Fraser Spiers, the god of iPad in Education, wrote a great post about the amazing apps out there on iOS and how he's using his Mac less and less. I wouldn't go so far as to say I'm using my Mac less, but his collection of iPad apps intrigues me. And my recent discovery/use of many apps seems to mirror Fraser's:
Flipboard: I loaded Flipboard for the first time about 2 months ago after watching the Stanford CS193P lecture with the creators of it. It's an amazing way to browse content from Facebook and Twitter. But more importantly, Flipboard curates great content that I would've never found.
Kindle: I've been reading more lately, and Kindle is the platform to read digital books on. The fact that I can read a book on my iPad, Kindle Keyboard (recently acquired - that's another story), or Kindle Cloud Reader and keep everything in sync is awesome. I thought I would enjoy reading on the actual Kindle hardware more than I do, but I've found that the iPad is by far the best reader (in my situation)
Instapaper: I've been listening to Build & Analyze with Marco Arment for probably a year now, but I finally bought Instapaper a few months ago. I don't use it as much as I should, and I'm well aware of this. Right now I am in the middle of reading Steve Jobs on the Kindle, though, so that's taking most of my reading time.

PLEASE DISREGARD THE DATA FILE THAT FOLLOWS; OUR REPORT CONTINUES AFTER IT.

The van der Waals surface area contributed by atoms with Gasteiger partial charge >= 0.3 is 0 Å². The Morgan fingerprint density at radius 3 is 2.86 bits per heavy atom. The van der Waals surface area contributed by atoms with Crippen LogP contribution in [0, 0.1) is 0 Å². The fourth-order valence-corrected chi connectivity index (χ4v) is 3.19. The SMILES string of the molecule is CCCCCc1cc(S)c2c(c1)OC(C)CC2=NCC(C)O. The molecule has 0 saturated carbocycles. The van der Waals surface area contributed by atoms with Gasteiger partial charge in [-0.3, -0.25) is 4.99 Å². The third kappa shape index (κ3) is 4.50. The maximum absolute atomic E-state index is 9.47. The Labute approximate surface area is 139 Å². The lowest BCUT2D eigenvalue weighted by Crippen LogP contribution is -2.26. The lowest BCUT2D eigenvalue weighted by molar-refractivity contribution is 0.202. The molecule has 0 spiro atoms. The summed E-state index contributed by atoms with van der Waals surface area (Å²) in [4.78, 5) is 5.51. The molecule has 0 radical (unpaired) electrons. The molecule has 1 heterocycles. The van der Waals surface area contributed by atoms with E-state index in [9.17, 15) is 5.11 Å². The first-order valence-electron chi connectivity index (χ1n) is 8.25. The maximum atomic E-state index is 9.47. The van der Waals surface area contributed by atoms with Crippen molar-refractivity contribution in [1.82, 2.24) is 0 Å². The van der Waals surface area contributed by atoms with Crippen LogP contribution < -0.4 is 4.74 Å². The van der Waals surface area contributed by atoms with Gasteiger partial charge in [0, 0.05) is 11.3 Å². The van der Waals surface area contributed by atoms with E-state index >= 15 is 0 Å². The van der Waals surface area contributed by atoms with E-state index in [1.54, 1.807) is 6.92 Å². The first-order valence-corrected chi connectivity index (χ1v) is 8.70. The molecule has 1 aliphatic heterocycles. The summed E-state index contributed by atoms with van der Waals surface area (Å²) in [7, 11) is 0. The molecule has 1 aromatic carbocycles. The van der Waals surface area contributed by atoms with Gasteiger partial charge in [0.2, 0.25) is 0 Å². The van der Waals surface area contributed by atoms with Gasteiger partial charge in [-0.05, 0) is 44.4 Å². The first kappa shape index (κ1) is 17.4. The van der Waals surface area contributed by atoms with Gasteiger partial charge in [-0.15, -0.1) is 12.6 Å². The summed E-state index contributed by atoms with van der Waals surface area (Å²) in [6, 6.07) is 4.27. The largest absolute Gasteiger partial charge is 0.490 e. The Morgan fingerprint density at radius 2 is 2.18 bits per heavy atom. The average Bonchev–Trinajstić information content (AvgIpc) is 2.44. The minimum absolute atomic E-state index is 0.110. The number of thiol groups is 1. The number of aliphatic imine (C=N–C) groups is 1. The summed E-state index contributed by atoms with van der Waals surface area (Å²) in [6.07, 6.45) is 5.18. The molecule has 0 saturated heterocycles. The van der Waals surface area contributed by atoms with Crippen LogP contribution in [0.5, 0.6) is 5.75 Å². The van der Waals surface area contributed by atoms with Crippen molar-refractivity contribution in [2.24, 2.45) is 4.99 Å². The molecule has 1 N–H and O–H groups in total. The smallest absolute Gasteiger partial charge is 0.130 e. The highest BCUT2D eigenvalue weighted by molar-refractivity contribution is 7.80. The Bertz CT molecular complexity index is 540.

OmniFocus: Everyone raves about OmniFocus. Is it really that good?
Dropbox: Fraser says his "life is in Dropbox". I'm not there yet, but Dropbox has revolutionized the way I work, particularly with grad school work and iOS Development. I wish I had had Dropbox in college. If you don't use Dropbox, you're missing out.
iA Writer: Another app I hear/read about all the time. Might have to check it out.
Apps on my home screen that Fraser didn't mention:
Plants vs. Zombies: the greatest game ever made for iOS. It'll be hard to beat.
500px: Awesome photographs.
FaceTime: Made Christmas morning special, being able to video chat with almost all of my family, even though we were all in different states. Yes, iChat can do the same, but the more mobile experience of the iPad made it so much better.
Mr. Reader: I should probably swap this out with Reeder, but Mr. Reader is good.
Finally, here's a screenshot of my iPad home screen. I am in the process of rearranging my apps, and I'm getting close. The use of Folders on the dock is a clever idea I stole from someone. Also, several of my home screen apps are there because I'm temporarily interested in them. Scribblenauts, Lync, and iTunes U are examples of that. (And yes, I need a new background. That one was great for the Christmas season.)